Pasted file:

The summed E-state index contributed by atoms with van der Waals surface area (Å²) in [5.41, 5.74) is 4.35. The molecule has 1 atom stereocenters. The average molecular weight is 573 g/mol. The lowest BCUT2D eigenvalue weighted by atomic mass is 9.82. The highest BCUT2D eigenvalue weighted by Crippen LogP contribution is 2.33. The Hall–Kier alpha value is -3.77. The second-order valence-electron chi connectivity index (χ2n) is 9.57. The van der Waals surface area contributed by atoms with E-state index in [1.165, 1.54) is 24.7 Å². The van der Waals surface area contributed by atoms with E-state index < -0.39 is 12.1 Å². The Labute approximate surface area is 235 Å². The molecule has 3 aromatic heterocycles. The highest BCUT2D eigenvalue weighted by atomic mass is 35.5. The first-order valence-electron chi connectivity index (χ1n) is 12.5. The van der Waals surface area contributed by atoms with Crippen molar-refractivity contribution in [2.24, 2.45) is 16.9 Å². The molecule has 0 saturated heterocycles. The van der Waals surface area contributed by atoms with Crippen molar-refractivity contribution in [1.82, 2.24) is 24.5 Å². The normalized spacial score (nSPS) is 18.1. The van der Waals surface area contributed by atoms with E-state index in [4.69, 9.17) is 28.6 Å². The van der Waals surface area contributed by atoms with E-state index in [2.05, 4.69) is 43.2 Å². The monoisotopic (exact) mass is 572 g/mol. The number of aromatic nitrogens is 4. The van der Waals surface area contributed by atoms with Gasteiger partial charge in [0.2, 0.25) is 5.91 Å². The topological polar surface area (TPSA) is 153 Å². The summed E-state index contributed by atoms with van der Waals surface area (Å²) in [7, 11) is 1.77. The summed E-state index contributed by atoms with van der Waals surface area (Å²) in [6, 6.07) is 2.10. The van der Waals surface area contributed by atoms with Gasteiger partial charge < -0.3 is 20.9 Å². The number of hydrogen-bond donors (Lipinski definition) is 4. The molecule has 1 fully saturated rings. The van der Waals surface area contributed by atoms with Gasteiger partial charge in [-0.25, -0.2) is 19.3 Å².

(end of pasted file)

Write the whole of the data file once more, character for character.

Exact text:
The summed E-state index contributed by atoms with van der Waals surface area (Å²) in [5.41, 5.74) is 4.35. The molecule has 1 atom stereocenters. The average molecular weight is 573 g/mol. The lowest BCUT2D eigenvalue weighted by atomic mass is 9.82. The highest BCUT2D eigenvalue weighted by Crippen LogP contribution is 2.33. The Hall–Kier alpha value is -3.77. The second-order valence-electron chi connectivity index (χ2n) is 9.57. The van der Waals surface area contributed by atoms with E-state index in [1.165, 1.54) is 24.7 Å². The van der Waals surface area contributed by atoms with E-state index < -0.39 is 12.1 Å². The Labute approximate surface area is 235 Å². The molecule has 3 aromatic heterocycles. The highest BCUT2D eigenvalue weighted by atomic mass is 35.5. The first-order valence-electron chi connectivity index (χ1n) is 12.5. The van der Waals surface area contributed by atoms with Crippen molar-refractivity contribution in [2.24, 2.45) is 16.9 Å². The molecule has 0 saturated heterocycles. The van der Waals surface area contributed by atoms with Crippen molar-refractivity contribution in [1.82, 2.24) is 24.5 Å². The normalized spacial score (nSPS) is 18.1. The van der Waals surface area contributed by atoms with E-state index in [4.69, 9.17) is 28.6 Å². The van der Waals surface area contributed by atoms with E-state index in [2.05, 4.69) is 43.2 Å². The monoisotopic (exact) mass is 572 g/mol. The number of aromatic nitrogens is 4. The van der Waals surface area contributed by atoms with Gasteiger partial charge in [0.2, 0.25) is 5.91 Å². The topological polar surface area (TPSA) is 153 Å². The summed E-state index contributed by atoms with van der Waals surface area (Å²) in [7, 11) is 1.77. The summed E-state index contributed by atoms with van der Waals surface area (Å²) in [6, 6.07) is 2.10. The van der Waals surface area contributed by atoms with Gasteiger partial charge < -0.3 is 20.9 Å². The number of hydrogen-bond donors (Lipinski definition) is 4. The molecule has 1 fully saturated rings. The van der Waals surface area contributed by atoms with Gasteiger partial charge in [-0.25, -0.2) is 19.3 Å².